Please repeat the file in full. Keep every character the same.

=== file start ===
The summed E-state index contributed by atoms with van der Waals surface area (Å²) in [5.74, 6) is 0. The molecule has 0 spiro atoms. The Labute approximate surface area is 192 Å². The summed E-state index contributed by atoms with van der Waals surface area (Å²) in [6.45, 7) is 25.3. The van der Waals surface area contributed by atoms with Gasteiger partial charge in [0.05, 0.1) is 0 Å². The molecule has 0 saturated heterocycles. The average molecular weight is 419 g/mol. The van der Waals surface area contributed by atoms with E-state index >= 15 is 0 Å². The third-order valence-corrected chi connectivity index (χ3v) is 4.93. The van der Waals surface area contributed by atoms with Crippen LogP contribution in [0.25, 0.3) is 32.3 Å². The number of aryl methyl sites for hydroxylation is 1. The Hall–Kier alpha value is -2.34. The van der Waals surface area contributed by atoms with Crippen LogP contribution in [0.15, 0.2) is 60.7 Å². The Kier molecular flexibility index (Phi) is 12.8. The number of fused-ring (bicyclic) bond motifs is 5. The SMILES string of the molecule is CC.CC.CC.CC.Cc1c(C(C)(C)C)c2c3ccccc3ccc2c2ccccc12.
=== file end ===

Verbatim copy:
The summed E-state index contributed by atoms with van der Waals surface area (Å²) in [5.74, 6) is 0. The molecule has 0 spiro atoms. The Labute approximate surface area is 192 Å². The summed E-state index contributed by atoms with van der Waals surface area (Å²) in [6.45, 7) is 25.3. The van der Waals surface area contributed by atoms with Gasteiger partial charge in [0.05, 0.1) is 0 Å². The molecule has 0 saturated heterocycles. The average molecular weight is 419 g/mol. The van der Waals surface area contributed by atoms with E-state index >= 15 is 0 Å². The third-order valence-corrected chi connectivity index (χ3v) is 4.93. The van der Waals surface area contributed by atoms with Crippen LogP contribution in [0.25, 0.3) is 32.3 Å². The number of aryl methyl sites for hydroxylation is 1. The Hall–Kier alpha value is -2.34. The van der Waals surface area contributed by atoms with Crippen LogP contribution in [0.15, 0.2) is 60.7 Å². The Kier molecular flexibility index (Phi) is 12.8. The number of fused-ring (bicyclic) bond motifs is 5. The SMILES string of the molecule is CC.CC.CC.CC.Cc1c(C(C)(C)C)c2c3ccccc3ccc2c2ccccc12.